Burning rubbish shouldn’t be counted as “renewable energy”, according to a letter signed by industrial groups and environmental charities.

The group called on European Union member states to phase out subsidies for the incineration of mixed waste.

The letter said such subsidies had “distorted waste markets and thus discourage the separate collection of organics and other recyclables that do not receive subsidies”.

It added that the European Commission’s previous communication on waste-to-energy had highlighted the need to “focus on energy from separately collected biowaste, while gradually phasing out support schemes for the incineration of mixed waste”.

Biomass concerns

The letter also called on member states to agree on wording for the revised renewable energy directive to mitigate concerns over national subsidies for biomass “in the event that they would have significant distortive effects on raw material markets”.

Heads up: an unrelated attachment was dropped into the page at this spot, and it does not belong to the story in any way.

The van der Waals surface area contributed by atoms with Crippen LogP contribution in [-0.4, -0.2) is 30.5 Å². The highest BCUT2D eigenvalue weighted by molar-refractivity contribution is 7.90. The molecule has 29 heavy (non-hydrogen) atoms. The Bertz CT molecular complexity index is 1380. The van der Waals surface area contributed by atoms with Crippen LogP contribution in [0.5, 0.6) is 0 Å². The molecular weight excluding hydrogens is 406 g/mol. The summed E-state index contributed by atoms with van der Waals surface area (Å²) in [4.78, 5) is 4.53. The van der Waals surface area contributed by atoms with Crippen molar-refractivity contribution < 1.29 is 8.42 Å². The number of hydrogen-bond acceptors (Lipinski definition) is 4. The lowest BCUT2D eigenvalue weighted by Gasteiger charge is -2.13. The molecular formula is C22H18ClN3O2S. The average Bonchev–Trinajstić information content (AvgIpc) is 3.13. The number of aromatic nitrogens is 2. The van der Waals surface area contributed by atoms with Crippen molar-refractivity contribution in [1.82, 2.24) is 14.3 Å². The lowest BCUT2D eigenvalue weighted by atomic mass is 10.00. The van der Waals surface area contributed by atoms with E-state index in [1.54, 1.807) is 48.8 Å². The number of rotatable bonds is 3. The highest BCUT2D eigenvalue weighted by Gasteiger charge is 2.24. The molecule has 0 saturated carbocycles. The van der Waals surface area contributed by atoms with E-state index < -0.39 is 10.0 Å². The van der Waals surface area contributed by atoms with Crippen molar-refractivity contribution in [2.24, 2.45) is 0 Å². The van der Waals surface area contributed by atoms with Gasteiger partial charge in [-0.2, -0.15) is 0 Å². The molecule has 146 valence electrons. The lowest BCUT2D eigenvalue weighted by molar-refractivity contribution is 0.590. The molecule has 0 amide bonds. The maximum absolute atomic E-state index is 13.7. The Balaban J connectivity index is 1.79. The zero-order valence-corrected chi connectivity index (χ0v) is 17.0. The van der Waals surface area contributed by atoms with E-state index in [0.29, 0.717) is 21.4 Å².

The coalition wants the European Union to adopt direct reference to “avoid significant distortive effects on the raw material markets” and “member states should take into account available sustainable supply of biomass”.

The letter was signed by groups including the Confederation of European Paper Industries, the European Furniture Industries Federation and the European Producers of Laminate Flooring.

> Read the letter